(iii) Cross-hybridisation among the selected parents: The desired characters have very often to be combined from two different plants (parents). For example, high protein quality of one parent may need to be combined with disease resistance from another parent. This is possible by cross-hybridising the two parents to produce hybrids which genetically combine the desired characters in one plant.
(iv) Selection and testing of superior recombinants: This step consists of selecting among the progeny of hybrids those plants which have the desired character combination. The selection process is crucial to the success of the breeding objective and requires careful scientific evaluation of the progeny. This step yields plants which are superior to both of the parents. These are self-pollinated for several generations till they reach a state of uniformity (homozygosity), so that the characters will not segregate in the progeny.
(v) Testing, release and commercialisation of new cultivars: The newly selected lines are evaluated for their yield and other agronomic traits of quality, disease resistance etc. This evaluation is done by growing these lines in research fields and recording their performance under ideal fertiliser application, irrigation and other crop management practices. The evaluation in research fields is followed by testing the materials in farmers' fields for at least three growing seasons at several locations in the country, representing all the agroclimatic zones where the crop is usually grown. The material is evaluated in comparison to the best available local crop.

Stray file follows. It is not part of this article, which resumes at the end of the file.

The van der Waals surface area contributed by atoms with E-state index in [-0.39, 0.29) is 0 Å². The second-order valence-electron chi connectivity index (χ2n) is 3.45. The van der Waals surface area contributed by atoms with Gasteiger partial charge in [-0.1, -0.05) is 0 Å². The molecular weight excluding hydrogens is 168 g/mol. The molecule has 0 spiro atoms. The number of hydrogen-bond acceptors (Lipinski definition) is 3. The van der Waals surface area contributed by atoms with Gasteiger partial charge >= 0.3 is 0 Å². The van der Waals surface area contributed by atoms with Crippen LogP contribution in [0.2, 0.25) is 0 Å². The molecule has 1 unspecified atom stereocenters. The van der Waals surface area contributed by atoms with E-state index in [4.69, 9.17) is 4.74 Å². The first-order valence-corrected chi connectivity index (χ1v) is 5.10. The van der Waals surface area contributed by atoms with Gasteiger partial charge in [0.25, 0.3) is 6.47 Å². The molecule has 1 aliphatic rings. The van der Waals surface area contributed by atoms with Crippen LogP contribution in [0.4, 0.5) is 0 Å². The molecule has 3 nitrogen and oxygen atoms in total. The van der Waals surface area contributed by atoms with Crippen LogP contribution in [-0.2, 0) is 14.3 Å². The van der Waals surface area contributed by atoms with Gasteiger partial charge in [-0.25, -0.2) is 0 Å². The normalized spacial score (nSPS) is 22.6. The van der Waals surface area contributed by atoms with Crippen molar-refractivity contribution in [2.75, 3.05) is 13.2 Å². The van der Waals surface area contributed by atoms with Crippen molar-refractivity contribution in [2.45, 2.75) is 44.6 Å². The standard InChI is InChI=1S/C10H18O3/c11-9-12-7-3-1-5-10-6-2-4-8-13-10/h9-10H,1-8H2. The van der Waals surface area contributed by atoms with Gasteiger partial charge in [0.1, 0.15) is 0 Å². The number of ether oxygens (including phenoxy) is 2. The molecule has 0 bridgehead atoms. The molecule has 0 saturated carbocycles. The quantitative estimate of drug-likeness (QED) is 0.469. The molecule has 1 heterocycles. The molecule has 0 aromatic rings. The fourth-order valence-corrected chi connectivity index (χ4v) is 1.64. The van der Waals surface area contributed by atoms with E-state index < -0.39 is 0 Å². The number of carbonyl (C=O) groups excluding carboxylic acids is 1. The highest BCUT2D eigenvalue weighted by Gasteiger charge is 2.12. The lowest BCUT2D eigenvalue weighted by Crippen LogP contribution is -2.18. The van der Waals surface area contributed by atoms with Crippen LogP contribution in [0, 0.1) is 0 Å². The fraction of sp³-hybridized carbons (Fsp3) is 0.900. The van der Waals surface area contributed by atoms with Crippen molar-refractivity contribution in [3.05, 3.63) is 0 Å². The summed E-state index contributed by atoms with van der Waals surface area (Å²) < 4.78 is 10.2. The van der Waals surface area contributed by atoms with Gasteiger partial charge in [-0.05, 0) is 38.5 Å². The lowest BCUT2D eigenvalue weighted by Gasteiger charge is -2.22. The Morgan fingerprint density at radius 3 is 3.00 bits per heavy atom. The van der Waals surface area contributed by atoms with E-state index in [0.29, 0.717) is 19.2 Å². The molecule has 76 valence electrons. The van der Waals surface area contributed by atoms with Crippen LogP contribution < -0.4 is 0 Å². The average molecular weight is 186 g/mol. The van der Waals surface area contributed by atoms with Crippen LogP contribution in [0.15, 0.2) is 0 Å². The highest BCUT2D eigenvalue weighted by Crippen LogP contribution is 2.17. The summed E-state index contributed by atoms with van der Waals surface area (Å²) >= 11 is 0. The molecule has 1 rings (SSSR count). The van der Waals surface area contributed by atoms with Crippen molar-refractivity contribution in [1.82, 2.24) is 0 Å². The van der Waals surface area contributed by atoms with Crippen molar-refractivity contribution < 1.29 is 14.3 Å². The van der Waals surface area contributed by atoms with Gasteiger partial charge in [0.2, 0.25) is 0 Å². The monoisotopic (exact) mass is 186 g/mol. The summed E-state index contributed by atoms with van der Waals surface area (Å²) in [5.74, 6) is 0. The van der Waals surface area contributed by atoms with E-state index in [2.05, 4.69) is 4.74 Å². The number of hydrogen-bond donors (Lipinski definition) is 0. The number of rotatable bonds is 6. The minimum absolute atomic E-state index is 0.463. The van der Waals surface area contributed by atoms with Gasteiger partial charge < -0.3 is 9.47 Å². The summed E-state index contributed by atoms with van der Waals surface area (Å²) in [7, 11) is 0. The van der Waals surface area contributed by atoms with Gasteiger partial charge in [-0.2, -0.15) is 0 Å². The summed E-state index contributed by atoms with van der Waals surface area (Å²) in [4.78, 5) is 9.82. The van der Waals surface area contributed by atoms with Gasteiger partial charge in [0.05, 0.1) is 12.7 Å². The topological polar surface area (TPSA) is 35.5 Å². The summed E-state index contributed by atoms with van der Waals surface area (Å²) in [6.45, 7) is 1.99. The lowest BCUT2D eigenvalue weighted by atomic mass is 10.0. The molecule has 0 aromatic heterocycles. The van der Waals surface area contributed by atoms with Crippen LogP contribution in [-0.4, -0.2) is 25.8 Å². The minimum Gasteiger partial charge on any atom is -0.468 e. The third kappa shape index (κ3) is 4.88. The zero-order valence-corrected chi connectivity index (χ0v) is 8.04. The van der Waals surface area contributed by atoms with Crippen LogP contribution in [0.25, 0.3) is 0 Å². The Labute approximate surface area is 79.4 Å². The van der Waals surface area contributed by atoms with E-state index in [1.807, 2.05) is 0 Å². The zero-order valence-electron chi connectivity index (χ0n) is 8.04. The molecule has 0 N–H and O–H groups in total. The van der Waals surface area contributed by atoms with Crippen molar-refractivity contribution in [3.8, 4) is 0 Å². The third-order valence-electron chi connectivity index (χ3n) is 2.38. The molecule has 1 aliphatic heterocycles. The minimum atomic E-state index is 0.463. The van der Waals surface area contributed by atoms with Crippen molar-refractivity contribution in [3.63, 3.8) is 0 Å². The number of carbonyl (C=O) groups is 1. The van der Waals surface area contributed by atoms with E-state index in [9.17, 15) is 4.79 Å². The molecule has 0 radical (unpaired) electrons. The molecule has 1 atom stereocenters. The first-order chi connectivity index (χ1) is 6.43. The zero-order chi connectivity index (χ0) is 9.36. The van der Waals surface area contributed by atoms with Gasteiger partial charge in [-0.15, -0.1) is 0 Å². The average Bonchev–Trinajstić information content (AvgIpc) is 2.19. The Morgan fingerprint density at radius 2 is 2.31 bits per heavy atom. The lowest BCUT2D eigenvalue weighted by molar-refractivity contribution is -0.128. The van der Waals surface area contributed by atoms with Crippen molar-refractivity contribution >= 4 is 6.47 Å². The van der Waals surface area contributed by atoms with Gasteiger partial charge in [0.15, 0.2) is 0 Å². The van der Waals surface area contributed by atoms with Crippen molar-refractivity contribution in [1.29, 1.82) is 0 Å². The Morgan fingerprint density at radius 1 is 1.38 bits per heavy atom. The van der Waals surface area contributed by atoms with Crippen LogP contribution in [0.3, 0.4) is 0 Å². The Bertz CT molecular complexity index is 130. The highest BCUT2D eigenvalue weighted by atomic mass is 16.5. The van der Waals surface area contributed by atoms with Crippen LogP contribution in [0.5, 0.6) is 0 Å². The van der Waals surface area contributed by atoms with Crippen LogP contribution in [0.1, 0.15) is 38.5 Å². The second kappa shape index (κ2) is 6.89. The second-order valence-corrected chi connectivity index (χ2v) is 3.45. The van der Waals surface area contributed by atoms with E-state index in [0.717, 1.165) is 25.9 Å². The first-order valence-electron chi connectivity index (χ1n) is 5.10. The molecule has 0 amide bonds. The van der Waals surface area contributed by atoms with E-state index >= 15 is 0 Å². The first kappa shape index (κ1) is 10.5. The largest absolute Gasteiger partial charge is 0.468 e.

Biofortification: Breeding crops with higher levels of vitamins and minerals, or higher protein and healthier fats is called biofortification. For example, the wheat variety Atlas 66 with high protein content has been used as a donor for improving cultivated wheat. Biofortification is done with improvement of public health as the primary goal.
The apical and axillary meristems are the best-suited parts of the plant for the production of virus-free plants. These parts are generally free from viruses because of the absence of vascular tissue through which viruses are transported.
i. A large number of plants can be raised from a single individual plant within a relatively short period and limited space.
ii. Virus-free healthy plants can be produced from the shoot apical meristem.
iii. It overcomes the dormancy of seeds and helps in producing viable plants.
iv. It is used to derive and multiply disease-free stocks.
v. It is used to multiply sexually derived sterile hybrids as well as haploid plants.
The major components of the medium are water, inorganic salts, sucrose (source of carbon and energy), vitamins, amino acids and growth hormones such as auxins, cytokinins etc.
Other compounds such as casein, coconut milk, yeast extract etc. may be added for specific purposes. If required, a gelling agent agar is added to the liquid medium for its solidification.
The five hybrid varieties of crop plants which have been developed in India are as follows:
Sonalika and Kalyan sona
Jaya and Ratna
Pusa shubra and Pusa snowball K-1
Other Chapters for CBSE Class 12-science BiologyChapter 1- Reproduction in Organisms Chapter 2- Sexual Reproduction in Flowering Plants Chapter 3- Human Reproduction Chapter 4- Reproductive Health Chapter 5- Principles of Inheritance and Variation Chapter 6- Molecular Basis of Inheritance Chapter 7- Evolution Chapter 8- Human Health and Disease Chapter 10- Microbes in Human Welfare Chapter 11- Biotechnology: Principles and Processes Chapter 12- Biotechnology and its Applications Chapter 13- Organisms and Populations Chapter 14- Ecosystem Chapter 15- Biodiversity and Conservation Chapter 16- Environmental Issues